<i>Man-Hunters of the Old West, Vol. 2</i> by Robert K. DeArment (review)

Man-Hunters of the Old West, Vol. 2 by Robert K. DeArment (review) 122 Southwestern Historical Quarterly July five of the six companies the youngest were seventeen or eighteen. The percent of enlistees who were native Texans ranged from 11 in Company B in North Texas to 34 in Company F in the Hill Countr y. The writing style can be entertaining and casual, as when Ed Carnal, a young Louisianan in the Frontier Battalion, was “jumpstarted into panic” (151) during his first encounter with Indians. “Ranger Ed then put cold iron to his jittery horse and skedaddled” (151). Abducted children are labeled “innocent kiddos” (382). But the authors are not focused on entertaining readers as much as on presenting the facts about life as a frontier Ranger, such as the difficult and unending task of procuring suf- ficient provisions, or how ineffective Rangers were when widespread sick- ness among horses kept them from doing their job, or what the Kiowas did to Britt Johnson, a frontier scout, after they killed him. In the preface, Alexander and Brice plead guilty to the book’s being “obviously a favorably disposed Texas Ranger treatment” (xviii), but only because of the evidence. The authors attack the myths and false informa- tion that have been repeated by http://www.deepdyve.com/assets/images/DeepDyve-Logo-lg.png Southwestern Historical Quarterly Texas State Historical Association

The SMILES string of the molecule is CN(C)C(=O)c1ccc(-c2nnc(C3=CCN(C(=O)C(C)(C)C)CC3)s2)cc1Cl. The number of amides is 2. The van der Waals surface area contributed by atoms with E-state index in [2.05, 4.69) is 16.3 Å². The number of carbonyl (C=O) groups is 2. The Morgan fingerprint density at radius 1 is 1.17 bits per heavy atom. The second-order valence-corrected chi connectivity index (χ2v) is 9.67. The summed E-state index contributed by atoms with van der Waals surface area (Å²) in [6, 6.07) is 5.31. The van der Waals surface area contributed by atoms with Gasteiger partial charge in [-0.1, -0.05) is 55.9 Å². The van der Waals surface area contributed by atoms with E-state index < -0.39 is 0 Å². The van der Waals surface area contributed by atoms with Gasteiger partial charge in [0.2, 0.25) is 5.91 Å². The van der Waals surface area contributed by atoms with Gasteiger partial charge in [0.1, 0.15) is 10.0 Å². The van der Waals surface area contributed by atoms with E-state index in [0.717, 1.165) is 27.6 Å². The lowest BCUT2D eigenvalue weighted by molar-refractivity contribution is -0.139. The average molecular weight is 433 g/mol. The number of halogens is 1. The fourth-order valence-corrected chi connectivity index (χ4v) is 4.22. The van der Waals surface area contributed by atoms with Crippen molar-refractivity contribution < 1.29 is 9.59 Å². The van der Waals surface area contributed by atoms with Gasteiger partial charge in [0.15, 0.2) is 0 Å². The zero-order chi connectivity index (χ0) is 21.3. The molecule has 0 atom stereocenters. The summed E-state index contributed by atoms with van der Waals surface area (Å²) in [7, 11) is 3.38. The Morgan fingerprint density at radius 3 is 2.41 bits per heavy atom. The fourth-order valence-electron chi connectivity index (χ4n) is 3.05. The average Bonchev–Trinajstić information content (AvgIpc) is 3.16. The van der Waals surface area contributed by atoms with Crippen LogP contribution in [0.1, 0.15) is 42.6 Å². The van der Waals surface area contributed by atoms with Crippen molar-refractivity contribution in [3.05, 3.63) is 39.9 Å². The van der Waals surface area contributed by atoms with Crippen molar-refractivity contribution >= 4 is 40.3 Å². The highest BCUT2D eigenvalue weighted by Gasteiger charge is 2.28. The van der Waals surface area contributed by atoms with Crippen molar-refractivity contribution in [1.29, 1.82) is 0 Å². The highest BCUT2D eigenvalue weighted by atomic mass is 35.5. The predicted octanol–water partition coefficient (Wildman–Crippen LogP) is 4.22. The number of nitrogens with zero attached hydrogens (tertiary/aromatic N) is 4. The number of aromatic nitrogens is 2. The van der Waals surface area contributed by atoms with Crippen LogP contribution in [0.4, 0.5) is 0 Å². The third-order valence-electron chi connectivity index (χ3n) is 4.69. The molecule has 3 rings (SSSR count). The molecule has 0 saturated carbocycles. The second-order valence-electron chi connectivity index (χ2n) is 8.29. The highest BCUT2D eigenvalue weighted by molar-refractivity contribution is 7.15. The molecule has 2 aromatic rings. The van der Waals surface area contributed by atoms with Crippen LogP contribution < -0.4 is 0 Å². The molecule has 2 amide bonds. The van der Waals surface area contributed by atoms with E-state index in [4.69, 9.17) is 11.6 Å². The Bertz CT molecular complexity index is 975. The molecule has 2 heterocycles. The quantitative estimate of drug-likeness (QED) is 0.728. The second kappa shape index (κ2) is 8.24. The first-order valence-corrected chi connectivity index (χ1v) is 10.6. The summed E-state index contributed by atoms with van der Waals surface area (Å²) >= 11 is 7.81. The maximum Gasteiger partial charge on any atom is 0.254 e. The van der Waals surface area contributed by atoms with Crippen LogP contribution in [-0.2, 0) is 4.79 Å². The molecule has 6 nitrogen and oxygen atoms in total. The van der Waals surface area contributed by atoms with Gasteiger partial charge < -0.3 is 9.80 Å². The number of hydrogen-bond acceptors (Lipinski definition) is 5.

<i>Man-Hunters of the Old West, Vol. 2</i> by Robert K. DeArment (review)

Southwestern Historical Quarterly, Volume 122 (1) – Jul 12, 2018

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Publisher
Texas State Historical Association
Copyright
Copyright © The Texas State Historical Association.
ISSN
1558-9560

Abstract

122 Southwestern Historical Quarterly July five of the six companies the youngest were seventeen or eighteen. The percent of enlistees who were native Texans ranged from 11 in Company B in North Texas to 34 in Company F in the Hill Countr y. The writing style can be entertaining and casual, as when Ed Carnal, a young Louisianan in the Frontier Battalion, was “jumpstarted into panic” (151) during his first encounter with Indians. “Ranger Ed then put cold iron to his jittery horse and skedaddled” (151). Abducted children are labeled “innocent kiddos” (382). But the authors are not focused on entertaining readers as much as on presenting the facts about life as a frontier Ranger, such as the difficult and unending task of procuring suf- ficient provisions, or how ineffective Rangers were when widespread sick- ness among horses kept them from doing their job, or what the Kiowas did to Britt Johnson, a frontier scout, after they killed him. In the preface, Alexander and Brice plead guilty to the book’s being “obviously a favorably disposed Texas Ranger treatment” (xviii), but only because of the evidence. The authors attack the myths and false informa- tion that have been repeated by

Journal

Southwestern Historical QuarterlyTexas State Historical Association

Published: Jul 12, 2018

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